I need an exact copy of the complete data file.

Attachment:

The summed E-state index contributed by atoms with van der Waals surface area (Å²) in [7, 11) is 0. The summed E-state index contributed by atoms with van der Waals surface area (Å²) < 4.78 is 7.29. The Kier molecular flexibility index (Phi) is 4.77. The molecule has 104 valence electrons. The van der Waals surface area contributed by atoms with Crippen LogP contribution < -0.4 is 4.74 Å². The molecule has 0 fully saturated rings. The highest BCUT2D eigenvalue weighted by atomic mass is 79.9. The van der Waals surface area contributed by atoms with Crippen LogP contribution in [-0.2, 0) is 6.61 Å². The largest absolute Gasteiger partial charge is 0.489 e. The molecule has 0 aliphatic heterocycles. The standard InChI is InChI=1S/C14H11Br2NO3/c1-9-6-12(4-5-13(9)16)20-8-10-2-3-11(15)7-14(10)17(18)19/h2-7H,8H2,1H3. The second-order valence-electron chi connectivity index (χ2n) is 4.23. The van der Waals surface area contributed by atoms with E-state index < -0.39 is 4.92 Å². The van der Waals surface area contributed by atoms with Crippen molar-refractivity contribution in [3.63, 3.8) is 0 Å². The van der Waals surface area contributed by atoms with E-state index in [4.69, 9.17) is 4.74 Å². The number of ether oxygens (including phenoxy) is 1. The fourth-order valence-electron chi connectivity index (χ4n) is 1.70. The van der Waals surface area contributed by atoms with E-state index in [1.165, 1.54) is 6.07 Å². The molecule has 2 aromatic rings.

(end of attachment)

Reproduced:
The summed E-state index contributed by atoms with van der Waals surface area (Å²) in [7, 11) is 0. The summed E-state index contributed by atoms with van der Waals surface area (Å²) < 4.78 is 7.29. The Kier molecular flexibility index (Phi) is 4.77. The molecule has 104 valence electrons. The van der Waals surface area contributed by atoms with Crippen LogP contribution < -0.4 is 4.74 Å². The molecule has 0 fully saturated rings. The highest BCUT2D eigenvalue weighted by atomic mass is 79.9. The van der Waals surface area contributed by atoms with Crippen LogP contribution in [-0.2, 0) is 6.61 Å². The largest absolute Gasteiger partial charge is 0.489 e. The molecule has 0 aliphatic heterocycles. The standard InChI is InChI=1S/C14H11Br2NO3/c1-9-6-12(4-5-13(9)16)20-8-10-2-3-11(15)7-14(10)17(18)19/h2-7H,8H2,1H3. The second-order valence-electron chi connectivity index (χ2n) is 4.23. The van der Waals surface area contributed by atoms with E-state index < -0.39 is 4.92 Å². The van der Waals surface area contributed by atoms with Crippen molar-refractivity contribution in [3.63, 3.8) is 0 Å². The van der Waals surface area contributed by atoms with E-state index in [4.69, 9.17) is 4.74 Å². The number of ether oxygens (including phenoxy) is 1. The fourth-order valence-electron chi connectivity index (χ4n) is 1.70. The van der Waals surface area contributed by atoms with E-state index in [1.165, 1.54) is 6.07 Å². The molecule has 2 aromatic rings.